Crawley Crawley, Berniece's dead husband, does not appear in the play, but his loss influences Berniece's attitude toward life and, significantly, her brother, Boy Willie. Boy Willie was involved in the event that led to Crawley's death, and Berniece blames her brother for the tragedy.
Mama Esther Mama Esther was the great-great-grandmother of Berniece and Boy Willie. She was a slave owned by Robert Sutter's family, and her daughter and grandson—Mama Berniece and Boy Walter—were traded for the piano.
Ghosts of the Yellow Dog The Ghosts of the Yellow Dog are the spirits of four men who perished when the Yazoo Delta Railway car they occupied was set ablaze. Boy Charles was one of the men, and it's believed the fire was set as revenge for his stealing the Sutters' piano. Although none of these ghosts appear in the play, they are spoken of often; many believe they are responsible for the deaths of several men who drowned in their wells.
Grace Grace is a young woman who catches Boy Willie's attention; when that doesn't work out, she and Lymon hook up.
Mama Nellie Mama Nellie was the grandmother of Berniece and Boy Willie. A young woman at the end of the Civil War, she became a free woman. Her sons—Boy Charles, Doaker, and Wining Boy—were born free.
Joel Nolander Joel Nolander was the original owner of the piano; he traded it to Robert Sutter for "one and a half [slaves]" and refused to reverse the deal when Sutter's wife decided she would rather have her slaves than the piano.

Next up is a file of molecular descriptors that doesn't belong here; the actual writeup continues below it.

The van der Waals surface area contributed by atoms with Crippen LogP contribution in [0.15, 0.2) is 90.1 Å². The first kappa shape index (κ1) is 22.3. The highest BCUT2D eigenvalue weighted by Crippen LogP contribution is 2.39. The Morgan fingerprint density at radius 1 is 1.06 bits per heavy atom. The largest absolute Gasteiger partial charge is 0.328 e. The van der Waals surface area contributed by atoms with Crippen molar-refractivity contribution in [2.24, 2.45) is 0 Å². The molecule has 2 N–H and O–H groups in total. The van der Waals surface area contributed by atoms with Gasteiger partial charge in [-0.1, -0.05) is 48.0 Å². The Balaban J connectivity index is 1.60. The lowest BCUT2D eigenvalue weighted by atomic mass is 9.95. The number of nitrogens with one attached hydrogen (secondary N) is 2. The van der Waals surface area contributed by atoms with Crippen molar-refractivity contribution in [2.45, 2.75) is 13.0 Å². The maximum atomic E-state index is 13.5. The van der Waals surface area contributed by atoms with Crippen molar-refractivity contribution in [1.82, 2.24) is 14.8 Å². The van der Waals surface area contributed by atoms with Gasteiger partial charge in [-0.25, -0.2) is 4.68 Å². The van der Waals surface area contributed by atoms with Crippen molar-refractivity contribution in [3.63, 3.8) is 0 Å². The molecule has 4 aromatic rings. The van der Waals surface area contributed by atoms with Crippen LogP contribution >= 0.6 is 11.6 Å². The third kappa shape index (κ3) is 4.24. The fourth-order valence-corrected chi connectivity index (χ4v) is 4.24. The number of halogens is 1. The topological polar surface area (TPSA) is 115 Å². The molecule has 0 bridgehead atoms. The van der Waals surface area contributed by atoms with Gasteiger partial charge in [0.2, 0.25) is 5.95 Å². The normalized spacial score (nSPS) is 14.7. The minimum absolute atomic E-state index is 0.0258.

Mama Ola Mama Ola was the mother of Berniece and Boy Willie. She was widowed when her husband, Boy Charles, was murdered in the boxcar fire on the Yazoo Delta Railway.
James Sutter Grandson of slave owner Robert Sutter, James Sutter recently drowned in his well, presumably pushed by the Ghosts of the Yellow Dog. His ghost now haunts Doaker's house.
Ophelia Sutter Robert Sutter's wife and recipient of the piano, Ophelia eventually missed her cook and the cook's young son more than she loved the piano. After likenesses of the missing woman and boy—and other members of their family—were carved onto the piano, Ophelia happily began playing it once again.
Robert Sutter Slave owner Robert Sutter owned the Charles family until the abolition of slavery. As a gift to his wife, Ophelia, he traded a female slave and her young son for Nolander's piano. He later had another slave carve a likeness of the two traded slaves onto the piano, as his wife missed them. The bartered slaves and the woodcarver were members of the Charles clan. Boy Charles, Doaker, and Wining Boy eventually stole the piano from Sutter's house, claiming it rightly belonged to their family.
Boy Walter Boy Walter was the grandfather of Berniece and Boy Willie. A slave on Robert Sutter's plantation, he and his mother were traded for the piano. Freed at the end of the Civil War, his sons—Boy Charles, Doaker, and Wining Boy—were born free.
Papa Boy Willie Papa Boy Willie was the great-grandfather of Berniece and Boy Willie. A slave belonging to Robert Sutter, he was an accomplished woodworker. When his wife and son were traded for the piano, he was asked to carve their likenesses on the instrument.
Cite This Study Guide

information icon Have study documents to share about The Piano Lesson? Upload them to earn free Course Hero access!